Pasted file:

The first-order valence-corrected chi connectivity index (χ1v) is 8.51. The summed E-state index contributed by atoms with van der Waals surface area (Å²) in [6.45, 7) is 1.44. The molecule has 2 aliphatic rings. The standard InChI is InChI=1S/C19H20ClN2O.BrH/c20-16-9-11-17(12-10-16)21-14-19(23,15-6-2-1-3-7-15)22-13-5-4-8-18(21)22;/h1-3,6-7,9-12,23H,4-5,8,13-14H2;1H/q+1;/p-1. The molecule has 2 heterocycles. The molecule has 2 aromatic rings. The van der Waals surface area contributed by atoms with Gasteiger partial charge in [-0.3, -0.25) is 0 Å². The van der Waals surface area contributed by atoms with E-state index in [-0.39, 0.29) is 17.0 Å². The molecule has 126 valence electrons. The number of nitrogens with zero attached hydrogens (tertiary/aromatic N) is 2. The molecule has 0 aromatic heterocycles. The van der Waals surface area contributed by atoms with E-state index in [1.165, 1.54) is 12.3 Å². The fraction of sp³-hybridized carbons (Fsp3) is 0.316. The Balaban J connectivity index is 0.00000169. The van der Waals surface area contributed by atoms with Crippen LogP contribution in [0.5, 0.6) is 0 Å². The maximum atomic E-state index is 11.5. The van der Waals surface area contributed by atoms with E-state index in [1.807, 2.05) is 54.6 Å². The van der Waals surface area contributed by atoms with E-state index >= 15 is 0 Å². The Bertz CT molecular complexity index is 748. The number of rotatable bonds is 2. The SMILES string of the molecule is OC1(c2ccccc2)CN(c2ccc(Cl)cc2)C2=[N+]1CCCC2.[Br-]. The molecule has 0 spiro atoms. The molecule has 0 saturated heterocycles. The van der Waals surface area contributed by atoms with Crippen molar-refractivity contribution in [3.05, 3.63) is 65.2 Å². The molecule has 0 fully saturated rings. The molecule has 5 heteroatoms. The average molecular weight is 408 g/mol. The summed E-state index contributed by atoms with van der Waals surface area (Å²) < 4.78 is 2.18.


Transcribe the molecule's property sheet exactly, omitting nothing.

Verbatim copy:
The first-order valence-corrected chi connectivity index (χ1v) is 8.51. The summed E-state index contributed by atoms with van der Waals surface area (Å²) in [6.45, 7) is 1.44. The molecule has 2 aliphatic rings. The standard InChI is InChI=1S/C19H20ClN2O.BrH/c20-16-9-11-17(12-10-16)21-14-19(23,15-6-2-1-3-7-15)22-13-5-4-8-18(21)22;/h1-3,6-7,9-12,23H,4-5,8,13-14H2;1H/q+1;/p-1. The molecule has 2 heterocycles. The molecule has 2 aromatic rings. The van der Waals surface area contributed by atoms with Gasteiger partial charge in [-0.3, -0.25) is 0 Å². The van der Waals surface area contributed by atoms with E-state index in [-0.39, 0.29) is 17.0 Å². The molecule has 126 valence electrons. The number of nitrogens with zero attached hydrogens (tertiary/aromatic N) is 2. The molecule has 0 aromatic heterocycles. The van der Waals surface area contributed by atoms with E-state index in [1.165, 1.54) is 12.3 Å². The fraction of sp³-hybridized carbons (Fsp3) is 0.316. The Balaban J connectivity index is 0.00000169. The van der Waals surface area contributed by atoms with Crippen LogP contribution in [0.5, 0.6) is 0 Å². The maximum atomic E-state index is 11.5. The van der Waals surface area contributed by atoms with E-state index in [1.807, 2.05) is 54.6 Å². The van der Waals surface area contributed by atoms with E-state index >= 15 is 0 Å². The Bertz CT molecular complexity index is 748. The number of rotatable bonds is 2. The SMILES string of the molecule is OC1(c2ccccc2)CN(c2ccc(Cl)cc2)C2=[N+]1CCCC2.[Br-]. The molecule has 0 spiro atoms. The molecule has 0 saturated heterocycles. The van der Waals surface area contributed by atoms with Crippen molar-refractivity contribution in [3.05, 3.63) is 65.2 Å². The molecule has 0 fully saturated rings. The molecule has 5 heteroatoms. The average molecular weight is 408 g/mol. The summed E-state index contributed by atoms with van der Waals surface area (Å²) < 4.78 is 2.18.